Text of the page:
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Keeping a Cat

Cat registration

Responsible pet owners microchip and register their dog or cat and ensure that their contact details are up to date.

You can now update your contact details on the new NSW Pet Registry. If your dog or cat is lost, up to date contact details are the best way to bring your pet home.

For details on microchipping and registration, visit the NSW Office of Local Government website. 

Cat owner responsibilities

As a cat owner, you have to make sure your cat doesn't become a neighbourhood nuisance.

You should:
  • minimise your cat's impact on neighbours and wildlife
  • identify your cat with a collar and microchip
  • desex your cat before it is six months old 
  • vaccinate your cat annually 
  • provide your cat with enough food, water, exercise and enrichment

If your cat is not desexed by 6 months of age, a permit is required. 

Know where your cat is

It is in your cat’s best interests for you to keep it inside your property at all times. Where possible, consider a cat enclosure where your cat is within the confines of a set area. Your cat will be less likely to be hurt in fights, pick up diseases, be hit by cars or cause a nuisance. A cat causing a public nuisance by spraying or disrupting other domestic or native animals may provoke anger from neighbours or risk being picked up by Council officers.

You should keep your cat indoors at night to prevent it preying on nocturnal animals. Put bells or reflective mirrors on your cat's collar to protect wildlife.

Sometimes cats do get lost. Many end up in animal shelters and are put down because their owner cannot be identified. You can help prevent this by ensuring your cat always wears a collar and identification tag with your contact details.

Microchipping is a lifelong solution to identifying your cat if it becomes lost.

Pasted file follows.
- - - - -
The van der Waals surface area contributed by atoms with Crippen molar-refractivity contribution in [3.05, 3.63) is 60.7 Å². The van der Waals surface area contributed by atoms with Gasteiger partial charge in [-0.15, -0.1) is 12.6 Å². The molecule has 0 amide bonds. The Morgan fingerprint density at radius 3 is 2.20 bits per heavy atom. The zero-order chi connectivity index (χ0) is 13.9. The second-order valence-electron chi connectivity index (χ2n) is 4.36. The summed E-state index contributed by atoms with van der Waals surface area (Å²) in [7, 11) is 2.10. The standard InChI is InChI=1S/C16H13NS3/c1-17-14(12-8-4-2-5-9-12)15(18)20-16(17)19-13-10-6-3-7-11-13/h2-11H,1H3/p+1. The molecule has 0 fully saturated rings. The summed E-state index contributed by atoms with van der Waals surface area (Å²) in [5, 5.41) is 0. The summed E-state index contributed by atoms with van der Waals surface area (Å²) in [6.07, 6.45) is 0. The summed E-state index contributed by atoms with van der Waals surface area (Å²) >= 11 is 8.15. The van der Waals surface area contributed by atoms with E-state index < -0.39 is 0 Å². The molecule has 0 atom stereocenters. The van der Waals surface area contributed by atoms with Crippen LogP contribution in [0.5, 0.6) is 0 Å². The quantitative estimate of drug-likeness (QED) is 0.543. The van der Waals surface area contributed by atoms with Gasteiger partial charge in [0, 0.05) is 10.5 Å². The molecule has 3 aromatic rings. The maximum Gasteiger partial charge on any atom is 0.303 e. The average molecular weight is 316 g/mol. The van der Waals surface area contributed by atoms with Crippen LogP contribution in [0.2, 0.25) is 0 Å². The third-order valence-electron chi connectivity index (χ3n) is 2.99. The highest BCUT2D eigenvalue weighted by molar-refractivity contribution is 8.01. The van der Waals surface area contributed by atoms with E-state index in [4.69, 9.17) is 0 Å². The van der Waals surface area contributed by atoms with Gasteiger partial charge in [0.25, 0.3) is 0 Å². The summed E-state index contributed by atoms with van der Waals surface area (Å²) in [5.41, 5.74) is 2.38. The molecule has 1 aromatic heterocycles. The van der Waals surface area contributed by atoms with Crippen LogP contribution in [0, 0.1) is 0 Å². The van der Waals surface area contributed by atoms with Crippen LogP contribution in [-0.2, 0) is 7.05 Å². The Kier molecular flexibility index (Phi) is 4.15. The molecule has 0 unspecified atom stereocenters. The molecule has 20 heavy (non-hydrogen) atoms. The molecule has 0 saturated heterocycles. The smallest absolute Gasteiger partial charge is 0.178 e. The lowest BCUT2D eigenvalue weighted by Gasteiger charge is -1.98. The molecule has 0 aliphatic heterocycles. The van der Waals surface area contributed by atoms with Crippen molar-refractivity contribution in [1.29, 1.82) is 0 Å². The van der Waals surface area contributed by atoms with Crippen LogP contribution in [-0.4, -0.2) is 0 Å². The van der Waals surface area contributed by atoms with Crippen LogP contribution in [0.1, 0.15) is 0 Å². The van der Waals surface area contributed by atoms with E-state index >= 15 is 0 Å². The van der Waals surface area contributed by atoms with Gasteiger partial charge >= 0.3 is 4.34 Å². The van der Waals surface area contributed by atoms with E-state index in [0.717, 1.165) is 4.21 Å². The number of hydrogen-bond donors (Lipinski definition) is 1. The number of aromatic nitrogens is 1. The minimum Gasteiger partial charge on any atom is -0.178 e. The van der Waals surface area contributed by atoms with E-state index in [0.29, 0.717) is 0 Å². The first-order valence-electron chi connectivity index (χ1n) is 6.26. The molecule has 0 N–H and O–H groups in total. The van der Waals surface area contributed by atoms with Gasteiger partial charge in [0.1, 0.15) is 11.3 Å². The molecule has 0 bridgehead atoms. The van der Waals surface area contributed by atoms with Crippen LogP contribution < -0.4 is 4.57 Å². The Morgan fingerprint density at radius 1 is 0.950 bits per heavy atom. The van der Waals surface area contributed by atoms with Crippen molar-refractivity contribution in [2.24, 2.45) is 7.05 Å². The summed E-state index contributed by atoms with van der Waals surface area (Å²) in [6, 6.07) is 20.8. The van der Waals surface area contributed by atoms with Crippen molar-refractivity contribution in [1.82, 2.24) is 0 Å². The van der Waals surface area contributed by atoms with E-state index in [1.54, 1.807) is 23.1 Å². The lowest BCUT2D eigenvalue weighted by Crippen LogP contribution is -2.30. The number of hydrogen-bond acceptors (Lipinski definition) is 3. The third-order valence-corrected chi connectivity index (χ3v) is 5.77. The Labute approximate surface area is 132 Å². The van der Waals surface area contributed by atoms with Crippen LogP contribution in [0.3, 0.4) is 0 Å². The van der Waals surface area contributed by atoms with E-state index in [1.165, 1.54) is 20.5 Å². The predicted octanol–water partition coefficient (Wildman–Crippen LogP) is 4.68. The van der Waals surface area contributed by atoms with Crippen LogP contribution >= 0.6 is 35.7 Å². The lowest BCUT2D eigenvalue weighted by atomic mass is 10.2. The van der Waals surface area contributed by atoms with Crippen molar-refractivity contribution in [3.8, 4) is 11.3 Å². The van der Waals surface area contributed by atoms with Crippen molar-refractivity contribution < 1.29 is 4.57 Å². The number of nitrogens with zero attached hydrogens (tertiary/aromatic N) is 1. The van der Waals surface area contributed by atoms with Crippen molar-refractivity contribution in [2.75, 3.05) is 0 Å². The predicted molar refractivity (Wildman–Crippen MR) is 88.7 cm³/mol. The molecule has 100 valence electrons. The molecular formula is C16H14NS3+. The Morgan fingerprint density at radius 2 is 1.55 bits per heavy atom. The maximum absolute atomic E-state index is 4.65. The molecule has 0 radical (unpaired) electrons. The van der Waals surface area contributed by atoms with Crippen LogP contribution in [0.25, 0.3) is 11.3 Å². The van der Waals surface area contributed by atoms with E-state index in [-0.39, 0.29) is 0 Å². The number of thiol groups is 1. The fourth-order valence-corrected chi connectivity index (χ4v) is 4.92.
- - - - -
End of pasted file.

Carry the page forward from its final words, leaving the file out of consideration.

Nuisance cats

If a neighbourhood domestic cat is causing a problem, your best option is to talk to the cat's owner and try to resolve it with their help.

To deter a cat from coming into your garden or property, try using some of these harmless cat deterrents:
  • sprinkle cayenne powder around the area where the cat walks
  • spray a solution of vinegar and water around acid loving plants
  • sprinkle citrus peelings around your plants or garden beds
Alternatively, seek advice from your local vet or a pet store.

Cat population control and breeding cats Impounded Animals

Council aims to eliminate the problem of unwanted cats and promote responsible cat ownership by:
  • using trapping programs to reduce or eliminate feral cat colonies in wildlife habitats and commercial areas
  • Council does not trap pet cats on private premises in response to disputes between residents

Impounded Animals

If a cat or dog is impounded and is not microchipped or registered, it must be microchipped, registered and all pound fees paid in full before it can be released. This requirement applies equally to working dogs.

Further information is available from Council's Ranger.

Last modified: 20 Aug 2021